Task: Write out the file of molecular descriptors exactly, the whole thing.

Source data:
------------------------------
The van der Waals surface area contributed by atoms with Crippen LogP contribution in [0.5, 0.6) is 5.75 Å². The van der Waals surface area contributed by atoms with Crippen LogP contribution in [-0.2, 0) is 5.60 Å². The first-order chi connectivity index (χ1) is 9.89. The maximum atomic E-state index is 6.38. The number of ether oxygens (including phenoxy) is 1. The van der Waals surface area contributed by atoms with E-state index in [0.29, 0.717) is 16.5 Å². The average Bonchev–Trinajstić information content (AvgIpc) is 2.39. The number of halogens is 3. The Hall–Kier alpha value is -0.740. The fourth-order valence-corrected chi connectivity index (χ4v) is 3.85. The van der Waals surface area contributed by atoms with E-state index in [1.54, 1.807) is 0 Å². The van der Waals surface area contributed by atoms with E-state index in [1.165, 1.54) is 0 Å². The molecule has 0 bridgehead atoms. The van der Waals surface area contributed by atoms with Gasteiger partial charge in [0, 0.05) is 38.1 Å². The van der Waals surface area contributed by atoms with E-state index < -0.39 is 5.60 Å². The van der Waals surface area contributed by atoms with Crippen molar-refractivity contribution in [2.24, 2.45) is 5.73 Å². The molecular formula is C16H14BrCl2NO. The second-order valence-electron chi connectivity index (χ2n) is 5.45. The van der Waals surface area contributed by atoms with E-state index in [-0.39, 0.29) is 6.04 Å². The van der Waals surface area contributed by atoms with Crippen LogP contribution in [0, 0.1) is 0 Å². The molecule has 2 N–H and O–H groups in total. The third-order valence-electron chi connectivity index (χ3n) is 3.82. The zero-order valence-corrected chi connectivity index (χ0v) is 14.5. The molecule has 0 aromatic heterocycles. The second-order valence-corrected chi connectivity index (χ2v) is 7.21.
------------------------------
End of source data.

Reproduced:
The van der Waals surface area contributed by atoms with Crippen LogP contribution in [0.5, 0.6) is 5.75 Å². The van der Waals surface area contributed by atoms with Crippen LogP contribution in [-0.2, 0) is 5.60 Å². The first-order chi connectivity index (χ1) is 9.89. The maximum atomic E-state index is 6.38. The number of ether oxygens (including phenoxy) is 1. The van der Waals surface area contributed by atoms with E-state index in [0.29, 0.717) is 16.5 Å². The average Bonchev–Trinajstić information content (AvgIpc) is 2.39. The number of halogens is 3. The Hall–Kier alpha value is -0.740. The fourth-order valence-corrected chi connectivity index (χ4v) is 3.85. The van der Waals surface area contributed by atoms with E-state index in [1.54, 1.807) is 0 Å². The van der Waals surface area contributed by atoms with E-state index in [1.165, 1.54) is 0 Å². The molecule has 0 bridgehead atoms. The van der Waals surface area contributed by atoms with Gasteiger partial charge in [0, 0.05) is 38.1 Å². The van der Waals surface area contributed by atoms with E-state index < -0.39 is 5.60 Å². The van der Waals surface area contributed by atoms with Crippen molar-refractivity contribution in [2.24, 2.45) is 5.73 Å². The molecular formula is C16H14BrCl2NO. The second-order valence-electron chi connectivity index (χ2n) is 5.45. The van der Waals surface area contributed by atoms with E-state index in [-0.39, 0.29) is 6.04 Å². The van der Waals surface area contributed by atoms with Crippen LogP contribution in [0, 0.1) is 0 Å². The molecule has 2 N–H and O–H groups in total. The third-order valence-electron chi connectivity index (χ3n) is 3.82. The zero-order valence-corrected chi connectivity index (χ0v) is 14.5. The molecule has 0 aromatic heterocycles. The second-order valence-corrected chi connectivity index (χ2v) is 7.21.